Cry over spilled milk: France must demonstrate ‘profound humility’ toward Africa, Macron says
President Emmanuel Macron on Monday outlined France’s new strategy for Africa, where anti-French sentiment runs high in some of its former colonies. Ahead of a visit to Gabon, Angola, Congo-Brazzaville and the Democratic Republic of Congo, Macron said that France needs to demonstrate a “profound humility” in Africa.
Macron also said France is planning a “noticeable reduction” of its military presence in Africa.
“The change will happen in the coming months, with a noticeable reduction in our numbers and the increased presence of our African partners at these bases,” he said.
France will end its practice of hosting regular military bases in Africa and will instead establish “academies” to be co-run by French and African armies. He said there would be a notable fall in French military personnel but an increase in efforts to provide training and equipment.
But this “reorganisation” is not withdrawal, Macron said.
“We will remain but with a reduced footprint” to help local troops according to their needs.
Macron said he was “proud” of France’s military record in Mali, and would not allow the country to be made a scapegoat for a worsening of the security situation in the Sahel, where Islamist insurgents have made fresh progress as France’s involvement has waned.
According to February 2023 estimates from the Africa Center for Strategic Studies, fatalities linked to Islamist militants in Africa have surged by nearly 50 percent over the past year.
Macron went on to say that France’s objectif is to avoid giving “lectures” to its African partners.
“France’s role is not to fix all the problems in Africa,” he said.
He also expressed the hope that France could help foster small businesses and entrepreneurship in Africa and beyond.
“France is strong thanks to its diaspora,” Macron said, adding that France must help increase their economic and business ties with the continent and expressing hopes for an emergent “new generation of French-African entrepreneurs”.
His speech at the presidential palace comes two days ahead of a four-nation tour of central African countries, as Paris seeks to counter growing Chinese and Russian influence in the region.
Macron has insisted Africa is a priority of his second mandate in power, and in July he undertook a trip to Cameroon, Benin and Guinea-Bissau.
In a 2017 speech to students at a university in Burkina Faso, Macron pledged to break away from his country’s former post-colonial policies on the continent of more than 50 countries.
He criticised “the crimes of European colonisation” and called for a “truly new relationship” between Africa and Europe.
But much has changed in Burkina Faso and the wider Sahel region since he first expressed his intentions of redefining France’s relationship with the African continent.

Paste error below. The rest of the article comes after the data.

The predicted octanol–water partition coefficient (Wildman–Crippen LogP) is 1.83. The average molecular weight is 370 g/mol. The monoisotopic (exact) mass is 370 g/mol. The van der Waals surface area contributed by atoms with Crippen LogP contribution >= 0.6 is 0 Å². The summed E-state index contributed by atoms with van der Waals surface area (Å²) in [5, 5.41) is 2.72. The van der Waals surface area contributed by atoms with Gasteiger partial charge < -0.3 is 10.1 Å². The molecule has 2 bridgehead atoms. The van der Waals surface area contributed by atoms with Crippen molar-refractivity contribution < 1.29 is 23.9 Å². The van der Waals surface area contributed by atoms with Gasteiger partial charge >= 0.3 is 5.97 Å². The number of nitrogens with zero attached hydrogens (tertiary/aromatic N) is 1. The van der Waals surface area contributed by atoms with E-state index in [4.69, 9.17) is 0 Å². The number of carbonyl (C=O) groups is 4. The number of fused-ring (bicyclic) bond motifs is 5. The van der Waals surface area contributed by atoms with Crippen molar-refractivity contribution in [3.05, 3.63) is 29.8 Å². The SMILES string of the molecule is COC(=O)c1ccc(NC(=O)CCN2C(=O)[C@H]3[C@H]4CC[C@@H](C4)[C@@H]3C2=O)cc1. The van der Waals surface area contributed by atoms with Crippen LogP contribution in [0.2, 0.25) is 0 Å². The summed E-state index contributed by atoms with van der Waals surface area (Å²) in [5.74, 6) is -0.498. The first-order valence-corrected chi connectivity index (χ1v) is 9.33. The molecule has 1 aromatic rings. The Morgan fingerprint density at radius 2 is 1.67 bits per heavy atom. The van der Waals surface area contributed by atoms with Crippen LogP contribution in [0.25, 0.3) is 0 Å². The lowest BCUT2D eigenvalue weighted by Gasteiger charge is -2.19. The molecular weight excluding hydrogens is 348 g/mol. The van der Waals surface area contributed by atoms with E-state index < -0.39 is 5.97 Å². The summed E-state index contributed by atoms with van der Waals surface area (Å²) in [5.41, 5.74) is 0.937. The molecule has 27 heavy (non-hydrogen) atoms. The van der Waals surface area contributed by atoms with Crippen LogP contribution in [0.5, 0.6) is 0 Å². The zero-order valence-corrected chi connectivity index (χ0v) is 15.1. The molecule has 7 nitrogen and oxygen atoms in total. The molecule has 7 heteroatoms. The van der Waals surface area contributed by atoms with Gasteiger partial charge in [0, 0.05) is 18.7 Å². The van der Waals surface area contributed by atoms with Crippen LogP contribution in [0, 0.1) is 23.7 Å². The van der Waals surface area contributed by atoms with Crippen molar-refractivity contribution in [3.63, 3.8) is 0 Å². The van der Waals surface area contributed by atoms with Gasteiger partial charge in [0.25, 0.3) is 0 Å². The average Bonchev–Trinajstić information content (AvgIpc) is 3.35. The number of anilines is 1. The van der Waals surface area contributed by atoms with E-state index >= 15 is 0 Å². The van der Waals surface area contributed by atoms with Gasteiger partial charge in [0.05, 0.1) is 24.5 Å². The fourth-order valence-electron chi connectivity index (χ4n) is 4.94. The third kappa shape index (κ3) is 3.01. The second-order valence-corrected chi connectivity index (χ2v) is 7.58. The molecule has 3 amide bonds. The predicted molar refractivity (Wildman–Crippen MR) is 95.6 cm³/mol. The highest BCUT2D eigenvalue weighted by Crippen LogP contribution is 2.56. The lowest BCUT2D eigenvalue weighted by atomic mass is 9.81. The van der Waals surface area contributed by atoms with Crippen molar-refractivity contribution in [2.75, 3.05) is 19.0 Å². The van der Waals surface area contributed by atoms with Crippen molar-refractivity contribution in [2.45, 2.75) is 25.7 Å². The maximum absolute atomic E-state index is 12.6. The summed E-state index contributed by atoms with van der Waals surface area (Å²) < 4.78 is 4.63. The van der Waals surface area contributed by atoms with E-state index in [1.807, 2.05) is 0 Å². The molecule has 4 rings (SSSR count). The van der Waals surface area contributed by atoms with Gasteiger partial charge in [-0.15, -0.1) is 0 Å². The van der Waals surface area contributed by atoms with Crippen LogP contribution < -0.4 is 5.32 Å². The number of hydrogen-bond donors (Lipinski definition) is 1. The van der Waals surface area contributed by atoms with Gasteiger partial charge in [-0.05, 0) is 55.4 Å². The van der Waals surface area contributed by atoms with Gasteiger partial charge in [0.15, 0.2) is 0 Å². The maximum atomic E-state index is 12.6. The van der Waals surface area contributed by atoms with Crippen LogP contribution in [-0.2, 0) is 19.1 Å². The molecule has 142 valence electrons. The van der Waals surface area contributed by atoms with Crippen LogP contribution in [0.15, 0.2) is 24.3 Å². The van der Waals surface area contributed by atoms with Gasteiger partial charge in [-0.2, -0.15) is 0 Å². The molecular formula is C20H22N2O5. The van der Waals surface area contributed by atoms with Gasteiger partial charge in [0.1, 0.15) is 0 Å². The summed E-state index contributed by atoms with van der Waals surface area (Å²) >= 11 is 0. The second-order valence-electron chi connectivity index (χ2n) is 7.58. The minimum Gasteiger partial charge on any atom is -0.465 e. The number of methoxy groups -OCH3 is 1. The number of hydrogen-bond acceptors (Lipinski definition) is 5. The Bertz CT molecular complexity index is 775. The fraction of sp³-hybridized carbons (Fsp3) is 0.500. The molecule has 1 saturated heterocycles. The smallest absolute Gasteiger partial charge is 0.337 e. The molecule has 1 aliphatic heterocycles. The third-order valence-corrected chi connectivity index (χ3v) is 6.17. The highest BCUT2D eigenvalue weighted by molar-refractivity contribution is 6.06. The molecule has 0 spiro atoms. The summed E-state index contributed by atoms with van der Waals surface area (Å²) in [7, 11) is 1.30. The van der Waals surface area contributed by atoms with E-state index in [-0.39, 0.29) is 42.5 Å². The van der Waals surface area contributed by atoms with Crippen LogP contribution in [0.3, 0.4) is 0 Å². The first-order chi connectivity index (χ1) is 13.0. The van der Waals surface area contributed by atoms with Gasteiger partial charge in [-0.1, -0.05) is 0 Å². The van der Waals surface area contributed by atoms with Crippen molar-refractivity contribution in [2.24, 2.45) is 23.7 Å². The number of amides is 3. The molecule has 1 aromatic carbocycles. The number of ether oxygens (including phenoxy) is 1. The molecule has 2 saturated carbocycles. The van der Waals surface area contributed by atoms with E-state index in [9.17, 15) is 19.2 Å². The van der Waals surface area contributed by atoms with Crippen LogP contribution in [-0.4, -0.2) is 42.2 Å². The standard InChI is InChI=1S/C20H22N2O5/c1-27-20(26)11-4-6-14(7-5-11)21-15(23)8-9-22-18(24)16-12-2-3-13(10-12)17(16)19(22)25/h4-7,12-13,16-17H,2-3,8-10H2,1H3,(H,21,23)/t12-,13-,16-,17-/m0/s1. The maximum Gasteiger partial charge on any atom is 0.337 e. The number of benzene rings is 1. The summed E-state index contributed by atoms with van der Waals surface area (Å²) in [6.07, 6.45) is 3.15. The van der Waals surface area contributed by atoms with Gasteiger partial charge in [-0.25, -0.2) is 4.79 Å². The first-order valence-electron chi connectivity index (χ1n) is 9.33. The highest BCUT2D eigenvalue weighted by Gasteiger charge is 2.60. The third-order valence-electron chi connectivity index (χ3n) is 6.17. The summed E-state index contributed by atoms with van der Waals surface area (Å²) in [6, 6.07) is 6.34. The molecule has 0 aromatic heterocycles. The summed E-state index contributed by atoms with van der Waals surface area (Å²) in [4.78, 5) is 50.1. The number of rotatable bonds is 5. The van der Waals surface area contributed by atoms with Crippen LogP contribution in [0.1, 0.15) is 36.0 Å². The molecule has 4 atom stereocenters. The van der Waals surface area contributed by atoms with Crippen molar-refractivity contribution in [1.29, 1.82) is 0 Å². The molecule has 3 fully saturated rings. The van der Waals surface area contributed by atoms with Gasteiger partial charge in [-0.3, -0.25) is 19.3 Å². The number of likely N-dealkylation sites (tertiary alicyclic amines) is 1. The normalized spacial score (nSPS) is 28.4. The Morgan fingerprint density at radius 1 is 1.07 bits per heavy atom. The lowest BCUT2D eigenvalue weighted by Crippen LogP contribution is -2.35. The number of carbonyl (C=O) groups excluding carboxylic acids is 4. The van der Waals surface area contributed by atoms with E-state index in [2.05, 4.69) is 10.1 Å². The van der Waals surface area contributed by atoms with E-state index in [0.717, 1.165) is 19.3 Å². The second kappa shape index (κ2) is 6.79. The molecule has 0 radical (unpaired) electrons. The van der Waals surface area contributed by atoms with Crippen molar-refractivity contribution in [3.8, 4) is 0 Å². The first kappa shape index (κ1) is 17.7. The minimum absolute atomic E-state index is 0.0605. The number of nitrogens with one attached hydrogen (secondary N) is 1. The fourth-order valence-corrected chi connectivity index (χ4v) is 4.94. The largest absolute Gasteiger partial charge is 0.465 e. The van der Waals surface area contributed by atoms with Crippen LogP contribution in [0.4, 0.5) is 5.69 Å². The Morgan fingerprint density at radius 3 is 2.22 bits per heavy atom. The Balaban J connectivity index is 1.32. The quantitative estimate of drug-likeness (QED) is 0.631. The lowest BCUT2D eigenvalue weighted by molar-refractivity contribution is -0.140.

France has fallen out with the new military authorities in Mali and Burkina Faso, withdrawing its troops from both former French colonies after years of helping the authorities battle jihadists.
Alarm has grown in Paris and elsewhere in the West over the growing role of Russia in French-speaking African countries, alongside a Chinese push for influence that has been apparent for some years.
The Wagner Group of Russian mercenaries, infamous for their activities in Syria and Ukraine, are now active in Mali and the Central African Republic, both ruled by France during its colonial era. Reports have also suggested Wagner is seeking to implant itself in Burkina Faso, claims Moscow dismissed last week.
Last month the United Nations called for an independent investigation into allegations of “gross human rights abuses and possible war crimes and crimes against humanity” in Mali committed by both government forces and the Wagner Group since 2021.
Macron said that African nations would eventually stop turning to the Wagner Group as they would see that it only sows misery wherever they are active.
“It’s a group of criminal mercenaries, ‘life insurance’ used by failing regimes and putschists,” he said.
France still has thousands of troops in the region, including in Niger and Chad, but is seeking to redeploy some towards the Gulf of Guinea and tone down its presence on the ground.
Paris has also accused Russia of spreading disinformation to undermine French interests in its African former colonies.
Abstentions on the Ukraine war
The French president is also looking to boost ties in the wake of Russia’s invasion of Ukraine a year ago.
“Faced with strategic threats – the war in Ukraine as well as economic and pandemic shocks – it is crucial that Europe and Africa be as aligned and as close as possible in their dialogue,” a French presidential adviser told AFP, asking not to be named.
Macron has repeatedly urged countries of the Global South to condemn the war in Ukraine.
But when the United Nations on Thursday voted overwhelmingly to demand Russia immediately withdraw its troops from its pro-Western neighbour, three of the four countries Macron is visiting this week – Gabon, Angola and Congo-Brazzaville – abstained alongside China and India.
Macron will arrive in Gabon, a former French colony, on Wednesday to attend the One Forest Summit on preserving forests along the vast Congo River basin.
He will then head to the former Portuguese colony of Angola as part of a drive to enhance French ties with English- and Portuguese-speaking parts of Africa.
After Congo-Brazzaville, another former French colony, he will end his trip in the neighbouring Democratic Republic of Congo – ruled by Belgium during the colonial era – on Friday and Saturday.